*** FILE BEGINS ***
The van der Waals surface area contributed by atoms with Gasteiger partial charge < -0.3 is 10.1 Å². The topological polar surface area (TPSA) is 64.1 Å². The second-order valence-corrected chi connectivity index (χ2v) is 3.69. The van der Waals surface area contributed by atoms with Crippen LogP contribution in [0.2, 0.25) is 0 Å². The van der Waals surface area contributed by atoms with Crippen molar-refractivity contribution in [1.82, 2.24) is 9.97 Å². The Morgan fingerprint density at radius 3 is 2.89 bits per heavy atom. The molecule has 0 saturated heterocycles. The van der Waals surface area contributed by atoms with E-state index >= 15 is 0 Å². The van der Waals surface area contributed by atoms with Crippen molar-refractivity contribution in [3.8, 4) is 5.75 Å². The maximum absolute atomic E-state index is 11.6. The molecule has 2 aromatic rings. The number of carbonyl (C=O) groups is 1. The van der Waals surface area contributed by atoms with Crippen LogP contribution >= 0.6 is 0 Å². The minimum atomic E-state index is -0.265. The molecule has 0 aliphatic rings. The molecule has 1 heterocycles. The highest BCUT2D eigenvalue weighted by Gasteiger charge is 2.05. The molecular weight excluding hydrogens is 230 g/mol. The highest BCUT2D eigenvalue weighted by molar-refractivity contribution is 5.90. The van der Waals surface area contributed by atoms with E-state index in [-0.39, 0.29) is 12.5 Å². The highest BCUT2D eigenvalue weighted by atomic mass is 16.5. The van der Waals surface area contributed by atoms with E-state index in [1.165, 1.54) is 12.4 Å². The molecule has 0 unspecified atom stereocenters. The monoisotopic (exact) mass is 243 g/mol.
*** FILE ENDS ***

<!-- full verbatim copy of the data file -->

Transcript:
The van der Waals surface area contributed by atoms with Gasteiger partial charge < -0.3 is 10.1 Å². The topological polar surface area (TPSA) is 64.1 Å². The second-order valence-corrected chi connectivity index (χ2v) is 3.69. The van der Waals surface area contributed by atoms with Crippen LogP contribution in [0.2, 0.25) is 0 Å². The van der Waals surface area contributed by atoms with Crippen molar-refractivity contribution in [1.82, 2.24) is 9.97 Å². The Morgan fingerprint density at radius 3 is 2.89 bits per heavy atom. The molecule has 0 saturated heterocycles. The van der Waals surface area contributed by atoms with E-state index >= 15 is 0 Å². The van der Waals surface area contributed by atoms with Crippen molar-refractivity contribution in [3.8, 4) is 5.75 Å². The maximum absolute atomic E-state index is 11.6. The molecule has 2 aromatic rings. The number of carbonyl (C=O) groups is 1. The van der Waals surface area contributed by atoms with Crippen LogP contribution >= 0.6 is 0 Å². The minimum atomic E-state index is -0.265. The molecule has 0 aliphatic rings. The molecule has 1 heterocycles. The highest BCUT2D eigenvalue weighted by Gasteiger charge is 2.05. The molecular weight excluding hydrogens is 230 g/mol. The highest BCUT2D eigenvalue weighted by molar-refractivity contribution is 5.90. The van der Waals surface area contributed by atoms with E-state index in [-0.39, 0.29) is 12.5 Å². The highest BCUT2D eigenvalue weighted by atomic mass is 16.5. The van der Waals surface area contributed by atoms with E-state index in [1.165, 1.54) is 12.4 Å². The molecule has 0 unspecified atom stereocenters. The monoisotopic (exact) mass is 243 g/mol.